What Would Happen if the Internet Destroyed All Other Media?

There’s been a lot of news recently regarding how much the internet is changing the face of media. Not only has BBC3 become the first TV channel to move entirely online, but The Indepentant announced that it would be going the same way, and people are already asking whether or not Britain’s newest newspaper, New Day, will survive in a digital age.

Not only did this make me wonder what would happen to the media industry if everything moved to being online, but also to the creative industry. Therefore, I decided to examine this possibility, and have listed the most likely changes that would happen for us creatives.

A World of Coders

I’ll start with the most obvious change; coding would become an essential skill for nearly all creatives. It’s thought that IT jobs will grow by 22% by 2020, and if more creative careers become anchored in the world wide web, knowing at least a little bit of HTML or CSS would become a priority.

Physical Products Become Upmarket

Predictably, as more people would become adjusted to digital tools, those who are traditionally skilled would become much rarer than digital creators. Therefore, traditional craftsmen would be able (and required) to charge more for their one-of-a-kind products, as well as focus on quality.

Digital Fundimentalism

Fundamentalism is a design-style that was extremely popular during the Modern Age that focused on geometry and ‘less is more’. Not only does this bring focus to the layout of a page, but it would be useful for reducing unnecessary data for a web-page. Therefore, geometric websites and brands in would most likely going to become the dominant aesthetic.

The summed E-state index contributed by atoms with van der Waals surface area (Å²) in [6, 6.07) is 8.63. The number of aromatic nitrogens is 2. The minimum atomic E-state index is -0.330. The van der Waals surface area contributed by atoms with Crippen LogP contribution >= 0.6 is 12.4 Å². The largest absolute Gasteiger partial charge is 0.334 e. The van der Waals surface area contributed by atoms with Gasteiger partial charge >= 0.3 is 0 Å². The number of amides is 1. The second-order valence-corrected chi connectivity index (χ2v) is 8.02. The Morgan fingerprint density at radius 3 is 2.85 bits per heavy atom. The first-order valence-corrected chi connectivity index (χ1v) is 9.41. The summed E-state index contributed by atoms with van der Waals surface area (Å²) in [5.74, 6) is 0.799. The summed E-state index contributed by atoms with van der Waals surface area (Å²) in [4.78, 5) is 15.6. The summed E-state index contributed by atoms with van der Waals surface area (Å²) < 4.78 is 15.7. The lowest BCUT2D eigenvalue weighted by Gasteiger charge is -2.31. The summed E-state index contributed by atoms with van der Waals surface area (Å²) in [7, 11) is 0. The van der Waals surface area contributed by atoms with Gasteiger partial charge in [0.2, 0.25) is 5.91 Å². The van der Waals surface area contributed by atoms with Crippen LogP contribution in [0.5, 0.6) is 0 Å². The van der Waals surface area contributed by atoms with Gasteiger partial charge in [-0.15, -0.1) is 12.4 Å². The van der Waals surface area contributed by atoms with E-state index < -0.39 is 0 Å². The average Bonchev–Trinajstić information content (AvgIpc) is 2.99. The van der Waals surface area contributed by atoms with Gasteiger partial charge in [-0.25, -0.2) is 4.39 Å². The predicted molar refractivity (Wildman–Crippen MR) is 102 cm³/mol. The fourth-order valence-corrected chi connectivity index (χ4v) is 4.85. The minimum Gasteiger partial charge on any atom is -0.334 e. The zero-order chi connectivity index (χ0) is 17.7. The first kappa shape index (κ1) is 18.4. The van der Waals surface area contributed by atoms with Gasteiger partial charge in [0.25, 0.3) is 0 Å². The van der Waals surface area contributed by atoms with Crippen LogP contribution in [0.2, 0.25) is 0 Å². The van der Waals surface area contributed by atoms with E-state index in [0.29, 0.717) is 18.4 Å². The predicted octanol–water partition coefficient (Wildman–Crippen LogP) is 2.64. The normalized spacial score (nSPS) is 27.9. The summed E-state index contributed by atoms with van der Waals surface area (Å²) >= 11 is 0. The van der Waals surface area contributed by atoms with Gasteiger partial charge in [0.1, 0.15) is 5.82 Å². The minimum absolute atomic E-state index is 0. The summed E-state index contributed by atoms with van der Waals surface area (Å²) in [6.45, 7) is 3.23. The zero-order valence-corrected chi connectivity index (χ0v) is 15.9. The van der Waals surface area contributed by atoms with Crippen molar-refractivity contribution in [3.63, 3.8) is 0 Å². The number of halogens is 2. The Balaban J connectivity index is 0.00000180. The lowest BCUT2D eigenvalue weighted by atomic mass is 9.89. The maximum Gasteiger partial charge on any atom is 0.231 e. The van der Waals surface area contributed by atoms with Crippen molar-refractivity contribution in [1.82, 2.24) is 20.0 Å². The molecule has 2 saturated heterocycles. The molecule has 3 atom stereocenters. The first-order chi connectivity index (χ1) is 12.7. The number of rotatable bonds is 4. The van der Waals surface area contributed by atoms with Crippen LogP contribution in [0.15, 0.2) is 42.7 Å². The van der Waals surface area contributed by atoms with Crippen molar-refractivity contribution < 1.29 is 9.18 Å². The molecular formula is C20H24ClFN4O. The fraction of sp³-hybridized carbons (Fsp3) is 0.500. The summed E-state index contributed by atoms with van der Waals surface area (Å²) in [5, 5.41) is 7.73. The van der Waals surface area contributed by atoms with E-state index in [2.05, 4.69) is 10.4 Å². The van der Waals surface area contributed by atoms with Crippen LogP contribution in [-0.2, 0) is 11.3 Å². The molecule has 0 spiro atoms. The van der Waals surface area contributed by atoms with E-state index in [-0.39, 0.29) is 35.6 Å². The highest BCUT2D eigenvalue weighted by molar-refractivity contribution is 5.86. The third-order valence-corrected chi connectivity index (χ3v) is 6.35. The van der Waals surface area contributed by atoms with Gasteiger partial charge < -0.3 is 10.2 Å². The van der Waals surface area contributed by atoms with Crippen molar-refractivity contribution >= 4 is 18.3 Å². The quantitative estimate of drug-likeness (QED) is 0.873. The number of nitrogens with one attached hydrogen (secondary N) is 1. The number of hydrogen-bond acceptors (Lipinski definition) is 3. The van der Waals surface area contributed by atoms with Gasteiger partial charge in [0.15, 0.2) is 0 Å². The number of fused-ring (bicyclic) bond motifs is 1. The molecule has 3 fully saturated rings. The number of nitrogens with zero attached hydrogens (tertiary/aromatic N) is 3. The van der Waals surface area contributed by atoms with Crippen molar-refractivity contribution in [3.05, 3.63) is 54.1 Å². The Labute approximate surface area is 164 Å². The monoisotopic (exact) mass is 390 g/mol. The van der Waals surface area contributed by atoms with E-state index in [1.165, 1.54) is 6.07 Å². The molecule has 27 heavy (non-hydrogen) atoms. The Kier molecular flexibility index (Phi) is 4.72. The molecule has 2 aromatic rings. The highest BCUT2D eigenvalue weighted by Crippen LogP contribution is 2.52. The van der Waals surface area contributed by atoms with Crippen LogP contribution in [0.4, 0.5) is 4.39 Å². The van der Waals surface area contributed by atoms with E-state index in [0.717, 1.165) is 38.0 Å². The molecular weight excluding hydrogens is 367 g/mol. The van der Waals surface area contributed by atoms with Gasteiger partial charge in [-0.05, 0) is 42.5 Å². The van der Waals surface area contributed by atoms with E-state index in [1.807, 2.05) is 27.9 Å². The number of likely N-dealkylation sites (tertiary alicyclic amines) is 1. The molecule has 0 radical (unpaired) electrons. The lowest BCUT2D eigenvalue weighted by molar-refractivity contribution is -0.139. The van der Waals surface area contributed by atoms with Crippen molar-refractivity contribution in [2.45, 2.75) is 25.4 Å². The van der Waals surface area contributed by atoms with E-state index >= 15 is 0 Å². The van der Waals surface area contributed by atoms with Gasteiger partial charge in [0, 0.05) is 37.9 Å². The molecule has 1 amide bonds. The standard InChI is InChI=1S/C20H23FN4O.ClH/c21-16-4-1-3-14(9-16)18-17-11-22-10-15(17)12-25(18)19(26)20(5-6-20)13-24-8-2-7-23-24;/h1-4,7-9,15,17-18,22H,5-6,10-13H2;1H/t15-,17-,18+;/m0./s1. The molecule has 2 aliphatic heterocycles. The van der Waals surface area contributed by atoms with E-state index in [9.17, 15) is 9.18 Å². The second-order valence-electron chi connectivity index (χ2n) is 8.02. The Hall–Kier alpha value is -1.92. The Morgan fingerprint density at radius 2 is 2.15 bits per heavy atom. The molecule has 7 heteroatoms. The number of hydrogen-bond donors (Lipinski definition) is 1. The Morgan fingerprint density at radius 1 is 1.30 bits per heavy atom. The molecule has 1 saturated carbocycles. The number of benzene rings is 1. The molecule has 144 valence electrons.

The Return of Retro

For every person who looks to the future, there’ll be one who’ll relish in the past. Therefore, there would most likely be a subculture of creatives who’d specialise in old-fashioned styles. Signs of this are already apparent, as the music-scene is shifting away from EDM into more folk-orientated sounds.

The Fall of Live Broadcasting

Almost every web-page has the option to leave a comment, so the chance to voice your opinion has never been easier. Not only that, but pre-recorded shows are easier to watch as more people become increasingly flexible with their daily routines. Putting both aspects into consideration, it would seem that live shows would most likely to decrease in viewership.

Rising Advertising Prices

Most things people expect to find online are free, so that would only leave advertising revenue as the way people to make money of their websites. Combined with the lack of space available on one page to market, adverts would most likely become more expensive.